High Water Mark: Atlantic Canadian Stories 1983-2023 Edited by Lesley Choyce

My not-so-secret literary weak spot is a collection of wistful, traditional stories about Atlantic Canada. Fishing? Logging? Having to work away, small towns with gossipy neighbours, weather obsession, grizzled old people talking about the mine/the mill/the steel plant? This is my heritage for better or for worse, and I want to read about it. Enter High Water Mark: Atlantic Canadian Stories 1983-2023, edited by Lesley Choyce. Choyce explains in the introduction that he has long felt that his life’s purpose was to gather stories from Atlantic Canada, and did publish a number of anthologies in earlier decades, but had not done so since 1983. And so, this collection was born, with a selection of short stories from Atlantic Canada ranging through these forty years.

“a thoroughly enjoyable and comprehensive collection of short stories, showing the breadth and depth of Atlantic Canadian authors, while also celebrating the traditional tropes of the regional literature.”

Choyce is a passionate and careful advocate for the Atlantic Canadian short story. The result is a thoroughly enjoyable and comprehensive collection of short stories, showing the breadth and depth of Atlantic Canadian authors, while also celebrating the traditional tropes of the regional literature. Choyce opens the collection with a story by Alistair MacLeod, “The Tuning of Perfection,” a story from 1983, and one I had read before, but enjoyed even more this time. An old man, isolated from the world in his remote house, is a Gaelic speaker. When a TV crew comes looking for some Gaelic singers to greet the Royal Family, he and his family are invited – but the lack of care for Gaelic and the length of the songs and stories leads him to back out. My short description of course does not do justice to the brilliance of MacLeod’s story, but it gives you a sense of the complicated little worlds inside each of these stories. Choyce’s own story “Thirteen” is a story about the relationship of a young couple, and the strangeness of a dream the young woman has, bridges the gap between the more traditional stories in the earlier part of the book, and the more recent stories, which runs less to type.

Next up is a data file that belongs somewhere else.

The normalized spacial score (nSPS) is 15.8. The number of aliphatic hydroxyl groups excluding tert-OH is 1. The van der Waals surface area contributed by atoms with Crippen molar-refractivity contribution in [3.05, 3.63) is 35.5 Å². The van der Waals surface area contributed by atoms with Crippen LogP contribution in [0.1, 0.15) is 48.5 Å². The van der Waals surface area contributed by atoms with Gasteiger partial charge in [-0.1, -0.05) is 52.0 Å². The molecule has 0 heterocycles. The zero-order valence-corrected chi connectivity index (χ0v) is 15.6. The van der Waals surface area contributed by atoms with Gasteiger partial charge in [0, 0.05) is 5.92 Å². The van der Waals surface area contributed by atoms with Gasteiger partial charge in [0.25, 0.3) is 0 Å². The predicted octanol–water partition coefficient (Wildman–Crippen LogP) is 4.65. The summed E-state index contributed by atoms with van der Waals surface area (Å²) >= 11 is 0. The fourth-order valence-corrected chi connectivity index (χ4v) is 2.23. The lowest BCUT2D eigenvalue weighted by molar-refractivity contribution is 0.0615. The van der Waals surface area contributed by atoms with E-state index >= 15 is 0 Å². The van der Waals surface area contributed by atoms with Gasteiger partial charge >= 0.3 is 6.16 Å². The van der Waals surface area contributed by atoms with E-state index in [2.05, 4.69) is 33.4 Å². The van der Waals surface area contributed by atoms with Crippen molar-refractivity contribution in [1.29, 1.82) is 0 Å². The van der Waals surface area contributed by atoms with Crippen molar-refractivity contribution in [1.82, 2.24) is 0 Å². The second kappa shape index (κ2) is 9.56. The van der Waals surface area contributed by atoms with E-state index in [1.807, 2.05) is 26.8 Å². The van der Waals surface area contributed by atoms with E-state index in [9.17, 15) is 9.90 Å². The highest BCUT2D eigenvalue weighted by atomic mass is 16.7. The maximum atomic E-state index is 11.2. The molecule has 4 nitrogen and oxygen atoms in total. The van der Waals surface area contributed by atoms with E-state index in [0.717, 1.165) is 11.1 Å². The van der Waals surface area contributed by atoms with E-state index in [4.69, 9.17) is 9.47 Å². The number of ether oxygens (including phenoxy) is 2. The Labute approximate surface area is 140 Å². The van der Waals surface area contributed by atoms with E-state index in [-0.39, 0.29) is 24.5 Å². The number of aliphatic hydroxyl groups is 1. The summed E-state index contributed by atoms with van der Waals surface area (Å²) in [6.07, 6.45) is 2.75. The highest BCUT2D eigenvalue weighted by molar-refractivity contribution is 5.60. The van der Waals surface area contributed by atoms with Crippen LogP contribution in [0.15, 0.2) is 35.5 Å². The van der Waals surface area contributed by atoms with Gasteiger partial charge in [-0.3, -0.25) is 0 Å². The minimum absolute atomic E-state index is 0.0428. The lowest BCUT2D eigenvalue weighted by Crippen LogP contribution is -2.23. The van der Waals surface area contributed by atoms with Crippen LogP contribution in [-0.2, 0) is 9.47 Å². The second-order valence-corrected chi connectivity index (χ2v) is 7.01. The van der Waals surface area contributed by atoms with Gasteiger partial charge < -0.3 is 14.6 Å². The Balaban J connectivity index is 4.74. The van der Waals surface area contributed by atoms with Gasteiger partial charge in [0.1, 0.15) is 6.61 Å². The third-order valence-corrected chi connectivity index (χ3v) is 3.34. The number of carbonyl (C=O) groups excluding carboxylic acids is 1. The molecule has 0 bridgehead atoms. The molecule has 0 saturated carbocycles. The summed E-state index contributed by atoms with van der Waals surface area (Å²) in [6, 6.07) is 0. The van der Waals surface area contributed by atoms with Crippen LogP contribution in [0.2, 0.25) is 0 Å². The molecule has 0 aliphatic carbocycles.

“Mr. Manuel Jenkins” by Budge Wilson was a wonderful surprise in this collection, a tender, strange story about the difficulty of being an adolescent girl and the crush she harbours for the handsome stranger who stays with her family for a season. Choyce’s curation of this collection has something for everyone, a brilliant range of human experience and emotion, from the old fisherman to the young person preparing for university. These are the people who make up the region, and they are caught in the snapshots presented by the authors in these stories.

High Water Mark is a lovely collection of stories. Perfect to share with people who want to know more about the literary tradition in this region, and perfect for those of us who want to come home, through our reading. In this collection were old friends and new discoveries, and I had a wonderful time with it.

Lesley Choyce is the author of more than 100 books of literary fiction, poetry, creative nonfiction and young adult novels. He runs Pottersfield Press and has worked as an editor with a wide range of Canadian authors. He surfs year-round in the North Atlantic.

  • Publisher ‏ : ‎ Pottersfield Press (April 3 2023)
  • Language ‏ : ‎ English
  • Paperback ‏ : ‎ 248 pages
  • ISBN-10 ‏ : ‎ 1990770207
  • ISBN-13 ‏ : ‎ 978-1990770203

Alison Manley has ricocheted between New Brunswick and Nova Scotia for most of her life. Now in Halifax, Nova Scotia, she is the Cataloguing and Metadata Librarian at Saint Mary's University. Her past life includes a long stint as a hospital librarian on the banks of the mighty Miramichi River. She has an honours BA in political science and English from St. Francis Xavier University, and a Master of Library and Information Studies from Dalhousie University. While she's adamant that her love of reading has nothing to do with her work, her ability to consume large amounts of information very quickly sure is helpful. She is often identified by her very red lipstick, and lives with her partner Brett and cat, Toasted Marshmallow.